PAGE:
As the Guideline Development Group representative for the New Zealand Wound Care Society (NZWCS), PAM MITCHELL was pleased to be involved in the creation of the 2014 International Guideline: Prevention and Treatment for Pressure Ulcers: Clinical Practice Guideline.
Representatives from the New Zealand Wound Care Society collaborated with colleagues from around the world in creating the 2014 International Guideline, Prevention and Treatment for Pressure Ulcers: Clinical Practice Guideline. The new guideline was launched at the European Pressure Ulcer Advisory Panel (EPUAP) conference in Stockholm on 27 August this year by chairperson of the Guideline Development Group Dr Lisette Schoonhoven.
It provides the best practice evidence for the implementation of preventative strategies in regard to pressure injury.
Building the Guideline – a global effort
The 2014 International Guideline, Prevention and Treatment for Pressure Ulcers: Clinical Practice Guideline, is the culmination of two years of work.
The invitation in 2012 by the NPUAP/EPUAP (North American and European Pressure Ulcer Advisory Panel) group to update their guidelines opened the door for Pan-Pacific Pressure Injury Prevention (PPPIP) members to work on these from a global viewpoint.
Pressure injuries (also known as pressure ulcers, bed sores, or decubitus ulcers) create a cost of millions of health dollars per year internationally. In Australia alone, the cost in 2005 was $285 million nationally. New Zealand does not hold national database figures. Therefore, the costs associated with pressure injuries and the extent of the problem is largely unknown. A number of New Zealand District Health Boards do conduct prevalence and incidence studies but data collection tools, as well as reporting the findings, are inconsistent.
There should be little doubt that New Zealand’s pressure injuries are comparable with those in Australian care facilities. Some estimates for acute and sub-acute healthcare facilities are between six and 48 per cent, and around 26 per cent for long-term care.
Pressure injuries have a profound physical and psychological effect on their recipients, aside from the pain, anxiety, loss of income, and limitations in function that the person may experience. They can also cause death.
The New Zealand Wound Care Society began to work more closely with our Australian and Pan-Pacific colleagues. This aim climaxed in the publication of the Pan Pacific Clinical Practice Guidelines for the Prevention and Management of Pressure Injury Guidelines (PPCPG) in 2012.
Highlights of the new Guideline
The new 2014 International Guideline builds on the evidence base surrounding pressure injuries. It contains many new recommendations and new sections. Some address the specific needs of special populations, including obese individuals, critically ill individuals, older adults, paediatric individuals, palliative care patients, and patients in operating rooms. These chapters will support us in our daily practice and improve our knowledge and management of these vulnerable groups.
Each recommendation has both strength of evidence (evidence base indicating volume and quality of evidence) and strength of recommendation (the extent to which one can be confident that adherence to a recommendation will do more good than harm) which are based on rigorous methodological standards and will support health professionals in their decision-making.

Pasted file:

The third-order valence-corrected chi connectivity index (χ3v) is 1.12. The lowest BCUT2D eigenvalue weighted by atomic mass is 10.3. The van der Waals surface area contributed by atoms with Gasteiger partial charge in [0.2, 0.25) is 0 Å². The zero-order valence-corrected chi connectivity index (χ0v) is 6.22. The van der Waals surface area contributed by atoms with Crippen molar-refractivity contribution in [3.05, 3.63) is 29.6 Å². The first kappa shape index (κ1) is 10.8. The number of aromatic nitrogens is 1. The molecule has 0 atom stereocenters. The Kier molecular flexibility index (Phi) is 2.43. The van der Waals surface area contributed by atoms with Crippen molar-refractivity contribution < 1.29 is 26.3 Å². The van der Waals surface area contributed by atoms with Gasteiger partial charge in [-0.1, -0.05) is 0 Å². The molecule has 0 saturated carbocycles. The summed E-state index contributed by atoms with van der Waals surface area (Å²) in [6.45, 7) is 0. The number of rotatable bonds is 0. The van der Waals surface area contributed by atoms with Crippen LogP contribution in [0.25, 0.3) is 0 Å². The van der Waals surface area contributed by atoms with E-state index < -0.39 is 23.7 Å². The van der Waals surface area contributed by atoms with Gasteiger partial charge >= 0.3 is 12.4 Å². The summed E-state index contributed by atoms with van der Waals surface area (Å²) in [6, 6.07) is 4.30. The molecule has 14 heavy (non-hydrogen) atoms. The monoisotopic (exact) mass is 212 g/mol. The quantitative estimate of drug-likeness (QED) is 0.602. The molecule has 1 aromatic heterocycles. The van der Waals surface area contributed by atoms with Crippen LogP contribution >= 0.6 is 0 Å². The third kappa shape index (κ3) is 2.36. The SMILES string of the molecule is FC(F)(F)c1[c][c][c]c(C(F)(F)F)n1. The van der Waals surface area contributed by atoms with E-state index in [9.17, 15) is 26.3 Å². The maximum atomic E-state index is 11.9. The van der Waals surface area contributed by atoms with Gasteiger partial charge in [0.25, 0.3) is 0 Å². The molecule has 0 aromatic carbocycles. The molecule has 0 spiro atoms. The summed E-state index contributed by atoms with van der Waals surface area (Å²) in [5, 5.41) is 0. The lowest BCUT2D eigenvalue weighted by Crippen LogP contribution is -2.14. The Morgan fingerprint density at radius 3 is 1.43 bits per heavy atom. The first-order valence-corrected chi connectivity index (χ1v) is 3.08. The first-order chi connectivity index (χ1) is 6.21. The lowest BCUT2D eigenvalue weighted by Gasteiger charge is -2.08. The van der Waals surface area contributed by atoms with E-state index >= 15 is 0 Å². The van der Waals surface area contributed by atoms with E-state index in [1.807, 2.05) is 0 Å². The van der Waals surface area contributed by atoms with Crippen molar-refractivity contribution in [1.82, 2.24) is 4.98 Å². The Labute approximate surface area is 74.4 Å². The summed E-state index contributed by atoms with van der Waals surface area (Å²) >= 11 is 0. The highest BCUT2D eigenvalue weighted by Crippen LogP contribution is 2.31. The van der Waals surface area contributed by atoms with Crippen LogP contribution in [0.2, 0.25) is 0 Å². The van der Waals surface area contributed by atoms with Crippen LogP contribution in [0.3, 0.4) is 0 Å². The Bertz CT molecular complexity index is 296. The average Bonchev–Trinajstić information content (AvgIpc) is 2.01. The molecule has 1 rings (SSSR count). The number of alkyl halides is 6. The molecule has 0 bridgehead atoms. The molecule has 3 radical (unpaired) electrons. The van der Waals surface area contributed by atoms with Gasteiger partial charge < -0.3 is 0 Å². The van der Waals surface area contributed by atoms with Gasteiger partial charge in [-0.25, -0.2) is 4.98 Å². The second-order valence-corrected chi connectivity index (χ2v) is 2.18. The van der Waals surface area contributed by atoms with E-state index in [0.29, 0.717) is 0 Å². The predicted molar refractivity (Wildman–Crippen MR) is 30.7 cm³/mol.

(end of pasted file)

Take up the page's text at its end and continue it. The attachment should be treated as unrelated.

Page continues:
Contemporary issues such as biofilms, the use of prophylactic dressings, microclimate control, the development of medical-device-related pressure ulcers, and the use of low-friction fabrics are also covered. This new research and technology will challenge us, increase our knowledge, and provide innovative ways of addressing these issues that will benefit our patients.
The NPUAP/EPUAP International Pressure Ulcer Classification system is complete with category/stage descriptions and illustrative photography is included.
Implementation can be challenging, and to this end, there are four chapters to assist in the implementation of the guideline within organisations.
The guideline is relevant to all clinicians, consumers, administrators, educators, researchers, policy makers, and industry. The section for consumers is a demonstration of its versatility, written in lay language, to further increase the guideline’s use.
Stop Pressure Injury Day
The new guideline is just part of a wider campaign to increase the profile of pressure injuries and optimise the care of people most at risk. Another strategy, The International Stop Pressure Ulcer/Injury Day, is aimed to raise awareness and is held annually on the third Thursday in November, this year on 20 November.
The NZWCS encourages facilities to organise activities around this day, making use of the resources available for download on its website (www.nzwcs.org.nz), to help increase the profile of pressure injury awareness.
References are available on request.
Guideline Development Group Members:
NATIONAL PRESSURE ULCER ADVISORY PANEL
Dr. Diane Langemo (chair)
Dr. Janet Cuddigan
Mrs. Laurie L. McNichol
Dr. Joyce K. Stechmiller
EUROPEAN PRESSURE ULCER ADVISORY PANEL
Dr. Lisette Schoonhoven (chair)
Prof. Dr. Michael Clark
Dr. Jan Kottner
PAN PACIFIC PRESSURE INJURY ALLIANCE
Prof. Keryln Carville (chair) (Australia)
Mrs. Susan Law (Hong Kong)
Ms. Pam Mitchell (NZ)
Ms. Ai Choo Tay (Singapore)
JAPANESE SOCIETY OF PRESSURE ULCERS
Dr. Takafumi Kadono (Observer)